Cambridge website for Synthetic Biology resources

Compiled by Jim Haseloff at the University of Cambridge. SpannerPlantLogo140This site contains details of recent papers and activity in Synthetic Biology, with particular emphasis on: (i) development of standards in biology and DNA parts, (ii) microbial and (iii) plant systems, (iv) research and teaching in the field at the University of Cambridge, (v) hardware for scientific computing and instrumentation, (vi) tools for scientific productivity and collected miscellany.

Similar to the Cambridge-based Raspberry Pi and OpenLabTools initiatives, we promote the use of low cost and open source tools - in our case for use in biological engineering.

Google: Synthetic Biology news

Run mouse over list to see previews, click for full article.

Strategic roadmap for Synthetic Biology in the UK


A strategic roadmap for synthetic biology was published in July 2012 with the key purpose of developing 'a roadmap that defines the likely timeframe and actions required to establish a world leading Synthetic Biology industry within the UK.’ The roadmap, produced by an independent panel of experts for the government's Department for Business Innovation and Skills, sets out a shared vision for realising the potential of synthetic biology in the UK.

Five core themes for the roadmap emerged from this work:
1. Foundational science and engineering: the need for sufficient capabilities for the UK to maintain a leading edge
2. Continuing responsible research and innovation: including the need for awareness, training and adherence to regulatory frameworks
3. Developing technology for commercial use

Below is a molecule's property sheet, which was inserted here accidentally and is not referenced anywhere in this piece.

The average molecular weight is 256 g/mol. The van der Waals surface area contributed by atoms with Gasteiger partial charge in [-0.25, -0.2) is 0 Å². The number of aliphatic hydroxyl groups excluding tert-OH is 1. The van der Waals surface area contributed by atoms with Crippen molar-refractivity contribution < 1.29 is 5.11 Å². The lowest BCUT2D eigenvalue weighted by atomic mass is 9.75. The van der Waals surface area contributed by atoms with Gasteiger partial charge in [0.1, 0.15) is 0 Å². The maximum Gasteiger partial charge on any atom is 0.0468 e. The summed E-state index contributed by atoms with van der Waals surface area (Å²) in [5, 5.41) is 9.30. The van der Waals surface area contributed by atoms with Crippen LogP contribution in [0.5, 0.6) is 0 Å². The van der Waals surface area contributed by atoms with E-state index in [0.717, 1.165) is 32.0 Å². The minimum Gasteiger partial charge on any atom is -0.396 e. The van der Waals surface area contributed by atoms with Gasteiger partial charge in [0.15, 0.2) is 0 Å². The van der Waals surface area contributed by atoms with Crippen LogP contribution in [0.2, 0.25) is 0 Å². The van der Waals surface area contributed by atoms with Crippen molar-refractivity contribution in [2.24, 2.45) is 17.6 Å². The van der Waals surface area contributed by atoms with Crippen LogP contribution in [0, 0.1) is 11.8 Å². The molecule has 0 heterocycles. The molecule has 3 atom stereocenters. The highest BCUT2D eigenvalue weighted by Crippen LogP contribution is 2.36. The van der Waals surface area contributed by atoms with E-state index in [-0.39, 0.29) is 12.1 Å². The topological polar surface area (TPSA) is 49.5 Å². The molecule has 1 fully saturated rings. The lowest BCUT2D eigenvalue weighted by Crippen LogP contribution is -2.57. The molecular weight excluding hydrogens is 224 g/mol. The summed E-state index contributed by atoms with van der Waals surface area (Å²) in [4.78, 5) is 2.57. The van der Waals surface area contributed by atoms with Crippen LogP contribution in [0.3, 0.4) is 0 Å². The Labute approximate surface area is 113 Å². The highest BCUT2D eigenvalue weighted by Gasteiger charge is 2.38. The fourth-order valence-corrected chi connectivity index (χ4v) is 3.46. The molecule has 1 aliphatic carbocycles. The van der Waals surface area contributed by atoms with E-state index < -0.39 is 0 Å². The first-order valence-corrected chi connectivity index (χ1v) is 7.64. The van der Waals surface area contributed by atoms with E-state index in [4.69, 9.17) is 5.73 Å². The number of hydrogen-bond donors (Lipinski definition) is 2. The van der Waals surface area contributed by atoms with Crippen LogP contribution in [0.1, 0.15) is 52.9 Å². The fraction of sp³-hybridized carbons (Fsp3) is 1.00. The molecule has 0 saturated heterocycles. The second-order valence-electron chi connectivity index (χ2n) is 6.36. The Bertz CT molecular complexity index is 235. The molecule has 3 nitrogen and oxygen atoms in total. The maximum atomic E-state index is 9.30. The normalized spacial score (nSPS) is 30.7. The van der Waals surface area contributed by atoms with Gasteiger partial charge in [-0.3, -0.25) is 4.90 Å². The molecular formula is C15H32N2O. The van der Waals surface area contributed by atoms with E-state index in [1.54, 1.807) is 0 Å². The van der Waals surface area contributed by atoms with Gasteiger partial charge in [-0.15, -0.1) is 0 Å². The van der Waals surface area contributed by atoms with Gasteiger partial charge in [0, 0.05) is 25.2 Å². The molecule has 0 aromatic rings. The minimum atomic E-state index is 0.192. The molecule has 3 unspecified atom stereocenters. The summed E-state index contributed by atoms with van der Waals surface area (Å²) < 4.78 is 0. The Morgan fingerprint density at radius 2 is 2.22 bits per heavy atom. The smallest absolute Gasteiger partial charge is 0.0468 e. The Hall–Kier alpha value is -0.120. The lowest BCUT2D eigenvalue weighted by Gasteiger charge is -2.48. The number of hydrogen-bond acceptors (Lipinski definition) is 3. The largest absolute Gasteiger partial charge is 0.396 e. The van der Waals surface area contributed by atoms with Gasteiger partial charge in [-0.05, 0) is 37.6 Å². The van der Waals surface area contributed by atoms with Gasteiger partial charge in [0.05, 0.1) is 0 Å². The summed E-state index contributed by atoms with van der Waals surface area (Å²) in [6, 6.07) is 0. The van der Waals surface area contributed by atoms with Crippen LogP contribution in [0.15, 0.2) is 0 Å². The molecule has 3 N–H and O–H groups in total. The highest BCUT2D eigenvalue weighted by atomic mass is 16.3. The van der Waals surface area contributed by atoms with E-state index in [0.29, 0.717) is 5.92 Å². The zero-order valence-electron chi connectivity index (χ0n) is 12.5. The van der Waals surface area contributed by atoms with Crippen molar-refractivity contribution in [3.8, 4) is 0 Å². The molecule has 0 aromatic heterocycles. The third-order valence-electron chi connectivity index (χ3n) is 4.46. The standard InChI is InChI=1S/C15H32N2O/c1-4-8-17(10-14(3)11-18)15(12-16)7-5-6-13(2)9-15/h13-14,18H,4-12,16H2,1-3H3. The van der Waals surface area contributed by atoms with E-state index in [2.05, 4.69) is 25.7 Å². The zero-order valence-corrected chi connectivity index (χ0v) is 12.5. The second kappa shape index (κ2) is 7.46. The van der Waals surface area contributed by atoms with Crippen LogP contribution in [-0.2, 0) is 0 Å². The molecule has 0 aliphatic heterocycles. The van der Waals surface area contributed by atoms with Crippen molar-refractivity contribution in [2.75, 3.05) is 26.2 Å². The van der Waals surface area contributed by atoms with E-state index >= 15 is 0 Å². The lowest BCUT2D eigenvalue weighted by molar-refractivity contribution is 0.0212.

4. Applications and markets: identifying growth markets and developing applications
5. International cooperation

To achieve this, the roadmap outlines five key recommendations:
1. Invest in a network of multidisciplinary centres to establish an outstanding UK synthetic biology resource.
2. Build a skilled, energised and well-funded UK-wide synthetic biology community [via the Synthetic Biology Special Interest Group].
3. Invest to accelerate technology responsibly to market.
4. Assume a leading international role.
5. Establish a leadership council

The roadmap report and an A3 schematic representation of the timelines are available online, after registration at:

In planta cytometry

NatMethCart1 (275)

Integrated genetic and computation methods for in planta cytometry
Fernán Federici, Lionel Dupuy, Laurent Laplaze, Marcus Heisler & Jim Haseloff
Nature Methods, Advance publication April 2012 (DOI 10.1038/nmeth.1940)

There is a critical need for improved techniques for the quantitative measurement of biological parameters within living systems. This new publication describes the integrated use of advanced genetic and imaging techniques for automated quantitative analysis of cell growth and genetic activity in living plant tissues. With this new technique, fluorescent protein markers can be used to identify cells, map cell geometries and provide ratiometric measurement of gene expression within intact tissues. The procedure, which we term in planta cytometry, allows the measurement of cellular properties in intact tissue, while retaining the cellular context for further studies.

The routine consists of four steps. (i) A genetic marker is used for the specific labeling of nuclei and cell membranes in transgenic plants. (ii) Fluorescence microscopy and image processing allows the counting of cells and extraction of positional information using a particle search algorithm (iii) Identified nuclei are used to initiate an active contour segmentation algorithm that uses a fluorescent signal located at the plasma membrane to extract information regarding size, shape and topology of cells. (iii) Cell-specific gene expression is quantified by ratiometric measurement of spectrally distinct nuclear fluorescent proteins expressed under the control of different regulated promoters. This new cytometry technique allows one to quantitatively measure cell activities within living organisms, and to precisely reconstruct cellular dynamics - and to produce a numerical description that can be used to inform computer models.